or the country to be anticipated by a sober ence to this sound doctrine that obliged appeal to the judgment of the laws? If him to address their lordships. His noble his noble and learned friend and his brefriends had adverted to the late exercise thren the judges had no jurisdietion over of privileges by the House of Commons, the privileges of the House of Commons, and of the sensation they had created. If they would say they had no jurisdiction. they alluded only to the disturbances in If they thought they had, they would give this great city which they inhabited, hea just decision according to the facts and joined in lamenting them; but if they in- circumstances of the case, whatever they volved in this sentiment the legal resista might be. These facts and circumstances ance by those who had been the objects are considered, however, too clear for inof them if they alluded to actions which, quiry; yet the King's attorney general, though not pending, were in immediate and a member of the House of Commons, prospect, he must declare that he consi. when called upon by the serjeant for ad. dered it to be a matter of the greatest vice upon the subject, was obliged, and magnitude and importance, which the most properly, to admit that there was no laws alone ought to determine, and with precedent to be found for his forcibly prowhich their lordships had at present no secuting, and that if death ensued he matter of concern. If the privileges of could not undertake to insure him against the Commons under the constitution had a conviction, and an execution for mur. been invaded, the Commons wanted no der. Was this the character of an imassistance from the Lords to protect them memorial and an acknowledged jurisdicthe laws would protect them; and if in tion? But it was said that there was an the invasion of their privileges, the Lords' end of the privileges of parliament if they privileges were by analogy invaded, it must pray in aid the King, or any other less became them to be forward in their authority, to support their jurisdiction. assertion; more especially as the ques. Yet, in the very instance alluded to, they tion might come legally and judicially be- were obliged to pray in aid the King-not fore them. No man would more zea- of his laws indeed, to which the peopla lously defend the privileges of parlia- | would have paid the most implicit obement, or of either House of parliament, dience, but of his bayonets, which, wben than he should; and he admitted, that contrary to law, they would resist. He what either branch of the legislature had desired to warn their lordships against too been for the course of ages exercising with lasty a resort to force, until right had the acquiescence of the whole legislature, determined its application. It was a danwould, in the absence of statutes, which gerous resort, which never could be newould be the grand question, be evidence cessary in the government of the British of the common law of parliament, and, as people, when the laws were on the side of such, of the common law of the land. authority ; let the laws speak first, and if The jurisdiction of courts rested in a great they were disobeyed, the people, instead measure upon the same foundation, but of resisting, would obey, and execute them besides that, these procedents, as appli- themselves. There was another view in cable alike to all of them, were matters of which this question must be looked at grave and deliberate consideration; they He was giving no opinion whatever on wero, and must be, determined in the end the subject, but stating only the question. by the law. He knew that the contrary Suppose there should be positive statutes was insisted upon by the Commons, when upon this subject, before the possible orithey committed lord chief justice Pem- gin of any jurisdiction of the House of berton for holding plea of them in his Commons-it was contended that there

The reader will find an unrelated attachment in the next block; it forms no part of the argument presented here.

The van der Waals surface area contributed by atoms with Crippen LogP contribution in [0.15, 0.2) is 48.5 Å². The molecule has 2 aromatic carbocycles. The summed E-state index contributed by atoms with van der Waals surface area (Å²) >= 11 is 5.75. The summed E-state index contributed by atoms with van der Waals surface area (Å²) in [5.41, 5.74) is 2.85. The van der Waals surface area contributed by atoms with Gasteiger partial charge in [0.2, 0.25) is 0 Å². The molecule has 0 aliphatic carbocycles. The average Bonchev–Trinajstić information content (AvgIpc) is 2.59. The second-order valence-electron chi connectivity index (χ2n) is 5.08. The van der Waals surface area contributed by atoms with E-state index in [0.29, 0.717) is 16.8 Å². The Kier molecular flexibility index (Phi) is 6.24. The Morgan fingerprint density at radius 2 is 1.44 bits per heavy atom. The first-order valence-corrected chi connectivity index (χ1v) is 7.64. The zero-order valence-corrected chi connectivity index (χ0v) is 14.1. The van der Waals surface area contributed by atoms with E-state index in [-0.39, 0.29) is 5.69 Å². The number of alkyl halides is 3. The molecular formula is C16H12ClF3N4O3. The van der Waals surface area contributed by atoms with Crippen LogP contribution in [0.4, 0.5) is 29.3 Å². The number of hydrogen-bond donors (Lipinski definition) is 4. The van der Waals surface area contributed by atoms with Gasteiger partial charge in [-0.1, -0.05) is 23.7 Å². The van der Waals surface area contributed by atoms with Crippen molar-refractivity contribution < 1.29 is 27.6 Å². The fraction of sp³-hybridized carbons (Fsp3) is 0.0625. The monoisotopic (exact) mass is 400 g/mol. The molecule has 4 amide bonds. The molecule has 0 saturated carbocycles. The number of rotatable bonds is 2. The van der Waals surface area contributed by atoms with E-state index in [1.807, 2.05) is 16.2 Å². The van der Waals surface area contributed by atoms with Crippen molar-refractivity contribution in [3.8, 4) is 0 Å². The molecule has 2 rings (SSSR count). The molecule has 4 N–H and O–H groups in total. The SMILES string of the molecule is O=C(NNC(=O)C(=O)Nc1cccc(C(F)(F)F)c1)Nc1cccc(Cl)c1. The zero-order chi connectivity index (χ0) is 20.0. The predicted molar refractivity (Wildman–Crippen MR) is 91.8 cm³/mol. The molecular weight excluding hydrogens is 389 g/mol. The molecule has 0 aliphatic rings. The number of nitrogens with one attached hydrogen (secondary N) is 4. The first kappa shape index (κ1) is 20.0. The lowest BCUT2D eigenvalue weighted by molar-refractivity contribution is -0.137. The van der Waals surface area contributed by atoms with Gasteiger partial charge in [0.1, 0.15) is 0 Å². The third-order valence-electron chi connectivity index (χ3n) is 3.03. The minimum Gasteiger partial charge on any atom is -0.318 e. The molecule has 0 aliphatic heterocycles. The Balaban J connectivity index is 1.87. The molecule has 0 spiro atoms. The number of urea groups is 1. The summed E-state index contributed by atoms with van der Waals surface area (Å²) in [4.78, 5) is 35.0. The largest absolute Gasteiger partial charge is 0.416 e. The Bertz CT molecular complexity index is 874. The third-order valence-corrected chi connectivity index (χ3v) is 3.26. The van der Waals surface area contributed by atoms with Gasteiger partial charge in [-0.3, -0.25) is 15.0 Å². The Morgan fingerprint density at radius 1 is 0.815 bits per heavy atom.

HOUSE OF COMMONS.
were he was still giving no opinion; racter they justly had in the country, if but was it not open to the subject, if he they were capable, not merely from courwere advised to plead such statutes in bar tesy, but even from confidence and afof the privileges in the cases contended fection, to compromise opinions upon such for? and could any authority but a court grave and important questions. He was of law overrule such a plea? Could the most sincerely attached to the principles Commons themselves resist the effect of of those with whom he had so long acted, such statutes, to which they were parties and particularly to his iwo noble friends, There might be statutes indeed on such whose unquestionable integrity and supea subject, which, except in form, wanted rior talents intitled them io the great sta. no judicial cognizance, because every man tion which they must ever hold in the opi. could read for himself. If a written law nions of mankind. It was to secure that would bear two interpretations, and the pre-eminence that he made these obserworst interpretation bad been given to it vations, because he knew that nothing by a series of decisions, that worst inter could ever secure contentment and happretation was undoubtedly the law; but piness in this country, but the protection where a statute spoke a clear, plain, un- and dominion of the law. ambiguous language, the people had a